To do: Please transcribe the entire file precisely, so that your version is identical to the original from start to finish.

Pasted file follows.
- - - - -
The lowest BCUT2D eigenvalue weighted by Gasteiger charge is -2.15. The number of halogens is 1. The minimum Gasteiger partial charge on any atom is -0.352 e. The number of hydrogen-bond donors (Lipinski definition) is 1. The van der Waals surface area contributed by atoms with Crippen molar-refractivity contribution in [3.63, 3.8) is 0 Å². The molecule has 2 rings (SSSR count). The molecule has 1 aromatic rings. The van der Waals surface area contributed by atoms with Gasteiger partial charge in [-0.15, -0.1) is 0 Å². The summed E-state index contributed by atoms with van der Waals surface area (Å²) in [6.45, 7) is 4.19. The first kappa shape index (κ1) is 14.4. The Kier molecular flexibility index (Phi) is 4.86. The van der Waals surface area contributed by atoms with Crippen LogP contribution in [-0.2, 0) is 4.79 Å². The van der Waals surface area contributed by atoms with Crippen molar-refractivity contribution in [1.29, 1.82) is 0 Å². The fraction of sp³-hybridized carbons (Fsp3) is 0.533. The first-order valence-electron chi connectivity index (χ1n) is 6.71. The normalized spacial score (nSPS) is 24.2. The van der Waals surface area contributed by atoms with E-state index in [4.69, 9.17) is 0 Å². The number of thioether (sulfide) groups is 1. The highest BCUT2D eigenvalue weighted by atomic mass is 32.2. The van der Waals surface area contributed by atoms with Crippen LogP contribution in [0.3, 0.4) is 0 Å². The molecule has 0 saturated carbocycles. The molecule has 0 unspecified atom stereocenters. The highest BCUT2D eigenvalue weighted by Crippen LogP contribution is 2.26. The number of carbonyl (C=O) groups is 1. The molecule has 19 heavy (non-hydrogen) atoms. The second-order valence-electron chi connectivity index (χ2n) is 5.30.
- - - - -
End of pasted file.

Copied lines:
The lowest BCUT2D eigenvalue weighted by Gasteiger charge is -2.15. The number of halogens is 1. The minimum Gasteiger partial charge on any atom is -0.352 e. The number of hydrogen-bond donors (Lipinski definition) is 1. The van der Waals surface area contributed by atoms with Crippen molar-refractivity contribution in [3.63, 3.8) is 0 Å². The molecule has 2 rings (SSSR count). The molecule has 1 aromatic rings. The van der Waals surface area contributed by atoms with Gasteiger partial charge in [-0.15, -0.1) is 0 Å². The summed E-state index contributed by atoms with van der Waals surface area (Å²) in [6.45, 7) is 4.19. The first kappa shape index (κ1) is 14.4. The Kier molecular flexibility index (Phi) is 4.86. The van der Waals surface area contributed by atoms with Crippen LogP contribution in [-0.2, 0) is 4.79 Å². The van der Waals surface area contributed by atoms with Crippen molar-refractivity contribution in [1.29, 1.82) is 0 Å². The fraction of sp³-hybridized carbons (Fsp3) is 0.533. The first-order valence-electron chi connectivity index (χ1n) is 6.71. The normalized spacial score (nSPS) is 24.2. The van der Waals surface area contributed by atoms with E-state index in [4.69, 9.17) is 0 Å². The number of thioether (sulfide) groups is 1. The highest BCUT2D eigenvalue weighted by atomic mass is 32.2. The van der Waals surface area contributed by atoms with Crippen LogP contribution in [0.3, 0.4) is 0 Å². The molecule has 0 saturated carbocycles. The molecule has 0 unspecified atom stereocenters. The highest BCUT2D eigenvalue weighted by Crippen LogP contribution is 2.26. The number of carbonyl (C=O) groups is 1. The molecule has 19 heavy (non-hydrogen) atoms. The second-order valence-electron chi connectivity index (χ2n) is 5.30.